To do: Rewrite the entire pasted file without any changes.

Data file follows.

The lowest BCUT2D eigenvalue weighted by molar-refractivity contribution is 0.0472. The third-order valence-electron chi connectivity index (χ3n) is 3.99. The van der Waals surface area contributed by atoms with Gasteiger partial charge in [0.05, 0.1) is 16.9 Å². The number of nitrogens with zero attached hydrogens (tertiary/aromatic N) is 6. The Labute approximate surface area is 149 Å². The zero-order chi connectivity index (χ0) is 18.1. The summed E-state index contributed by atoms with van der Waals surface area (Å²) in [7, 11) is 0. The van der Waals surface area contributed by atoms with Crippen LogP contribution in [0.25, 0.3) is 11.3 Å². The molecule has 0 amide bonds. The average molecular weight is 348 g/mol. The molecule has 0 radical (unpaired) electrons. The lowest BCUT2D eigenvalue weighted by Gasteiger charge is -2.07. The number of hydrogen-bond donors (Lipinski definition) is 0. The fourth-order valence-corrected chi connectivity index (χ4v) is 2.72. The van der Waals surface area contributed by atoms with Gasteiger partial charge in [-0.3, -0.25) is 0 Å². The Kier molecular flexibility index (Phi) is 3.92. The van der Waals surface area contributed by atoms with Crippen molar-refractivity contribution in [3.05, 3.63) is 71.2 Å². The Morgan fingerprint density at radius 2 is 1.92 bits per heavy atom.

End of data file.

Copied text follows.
The lowest BCUT2D eigenvalue weighted by molar-refractivity contribution is 0.0472. The third-order valence-electron chi connectivity index (χ3n) is 3.99. The van der Waals surface area contributed by atoms with Gasteiger partial charge in [0.05, 0.1) is 16.9 Å². The number of nitrogens with zero attached hydrogens (tertiary/aromatic N) is 6. The Labute approximate surface area is 149 Å². The zero-order chi connectivity index (χ0) is 18.1. The summed E-state index contributed by atoms with van der Waals surface area (Å²) in [7, 11) is 0. The van der Waals surface area contributed by atoms with Crippen LogP contribution in [0.25, 0.3) is 11.3 Å². The molecule has 0 amide bonds. The average molecular weight is 348 g/mol. The molecule has 0 radical (unpaired) electrons. The lowest BCUT2D eigenvalue weighted by Gasteiger charge is -2.07. The number of hydrogen-bond donors (Lipinski definition) is 0. The fourth-order valence-corrected chi connectivity index (χ4v) is 2.72. The van der Waals surface area contributed by atoms with Gasteiger partial charge in [-0.3, -0.25) is 0 Å². The Kier molecular flexibility index (Phi) is 3.92. The van der Waals surface area contributed by atoms with Crippen molar-refractivity contribution in [3.05, 3.63) is 71.2 Å². The Morgan fingerprint density at radius 2 is 1.92 bits per heavy atom.